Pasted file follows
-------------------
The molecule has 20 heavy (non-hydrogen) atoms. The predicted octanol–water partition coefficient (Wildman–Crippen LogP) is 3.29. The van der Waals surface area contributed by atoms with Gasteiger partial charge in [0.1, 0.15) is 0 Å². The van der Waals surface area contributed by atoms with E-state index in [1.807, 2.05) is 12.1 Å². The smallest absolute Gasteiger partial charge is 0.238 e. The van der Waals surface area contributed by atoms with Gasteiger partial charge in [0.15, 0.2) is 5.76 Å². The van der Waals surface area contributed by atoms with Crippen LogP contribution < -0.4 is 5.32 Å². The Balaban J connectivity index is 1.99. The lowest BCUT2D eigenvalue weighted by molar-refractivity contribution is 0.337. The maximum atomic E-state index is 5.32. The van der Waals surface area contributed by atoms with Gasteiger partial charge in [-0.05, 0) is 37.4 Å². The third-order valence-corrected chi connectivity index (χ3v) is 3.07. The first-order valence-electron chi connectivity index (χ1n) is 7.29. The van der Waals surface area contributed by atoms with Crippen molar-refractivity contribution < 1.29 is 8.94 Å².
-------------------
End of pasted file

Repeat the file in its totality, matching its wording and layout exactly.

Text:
The molecule has 20 heavy (non-hydrogen) atoms. The predicted octanol–water partition coefficient (Wildman–Crippen LogP) is 3.29. The van der Waals surface area contributed by atoms with Gasteiger partial charge in [0.1, 0.15) is 0 Å². The van der Waals surface area contributed by atoms with E-state index in [1.807, 2.05) is 12.1 Å². The smallest absolute Gasteiger partial charge is 0.238 e. The van der Waals surface area contributed by atoms with Gasteiger partial charge in [0.15, 0.2) is 5.76 Å². The van der Waals surface area contributed by atoms with Crippen LogP contribution < -0.4 is 5.32 Å². The Balaban J connectivity index is 1.99. The lowest BCUT2D eigenvalue weighted by molar-refractivity contribution is 0.337. The maximum atomic E-state index is 5.32. The van der Waals surface area contributed by atoms with Gasteiger partial charge in [-0.05, 0) is 37.4 Å². The third-order valence-corrected chi connectivity index (χ3v) is 3.07. The first-order valence-electron chi connectivity index (χ1n) is 7.29. The van der Waals surface area contributed by atoms with Crippen molar-refractivity contribution < 1.29 is 8.94 Å².